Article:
What is a Cooperative?
Simply put, a cooperative is a not-for-profit business voluntarily owned and controlled by the people who use its services. Unlike investor-owned utilities, an electric cooperative is operated by and for people of the community. Its goal is to provide reliable power, not make a profit.
Electric cooperatives were originally formed to bring electricity to rural households. Investor-owned utilities were not interested in serving these households because there was little profit in doing so. (Related page: Our History)
Who is a member?
Anyone who pays a $5 membership fee, pays a meter deposit and receives electrical service from MJM Electric is a member of the cooperative. Each member owns a little piece of the cooperative. Since MJM is a not-for-profit company, members don’t make money off its services but do have a say in how the cooperative operates.
All members are invited to attend the cooperative’s annual meeting. The state of the cooperative will be discussed at this meeting, and members can directly affect the operation of the cooperative by voting for directors on a one-member-one-vote basis.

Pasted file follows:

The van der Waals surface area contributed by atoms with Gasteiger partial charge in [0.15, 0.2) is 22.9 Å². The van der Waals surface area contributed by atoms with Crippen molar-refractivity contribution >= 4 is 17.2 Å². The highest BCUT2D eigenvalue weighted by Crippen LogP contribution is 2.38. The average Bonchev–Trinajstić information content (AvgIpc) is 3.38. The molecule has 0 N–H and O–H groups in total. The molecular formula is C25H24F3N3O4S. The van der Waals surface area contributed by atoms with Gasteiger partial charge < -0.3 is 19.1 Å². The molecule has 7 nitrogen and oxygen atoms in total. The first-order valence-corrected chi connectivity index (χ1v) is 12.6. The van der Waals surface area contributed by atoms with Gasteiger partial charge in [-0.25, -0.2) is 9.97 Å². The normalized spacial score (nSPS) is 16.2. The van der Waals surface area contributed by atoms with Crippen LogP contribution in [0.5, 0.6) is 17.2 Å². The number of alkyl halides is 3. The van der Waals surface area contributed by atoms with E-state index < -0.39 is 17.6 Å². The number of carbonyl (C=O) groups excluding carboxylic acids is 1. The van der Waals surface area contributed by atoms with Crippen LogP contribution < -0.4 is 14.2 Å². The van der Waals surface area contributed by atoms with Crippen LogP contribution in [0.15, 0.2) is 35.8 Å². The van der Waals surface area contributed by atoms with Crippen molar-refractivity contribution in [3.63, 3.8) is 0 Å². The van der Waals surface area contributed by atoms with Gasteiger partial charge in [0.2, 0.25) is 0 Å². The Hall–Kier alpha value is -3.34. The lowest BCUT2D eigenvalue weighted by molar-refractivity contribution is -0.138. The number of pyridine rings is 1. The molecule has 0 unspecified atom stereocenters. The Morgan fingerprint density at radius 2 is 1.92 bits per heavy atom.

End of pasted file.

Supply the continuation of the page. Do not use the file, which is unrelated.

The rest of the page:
Does MJM generate electricity?
No, MJM is a distribution cooperative. It constructs and maintains the power lines and substations necessary to deliver power to their rural members but does not generate that power. MJM purchases its power wholesale from Wabash Valley Power Association in Indianapolis, Ind. Wabash Valley is a generation and transmission cooperative and transmits electricity to 26 cooperatives like MJM across Illinois, Indiana, Ohio, and Missouri.
Our Mission Statement
M.J.M. Electric Cooperative shall be the electric provider of choice, dedicated to providing the services and products our members want and need.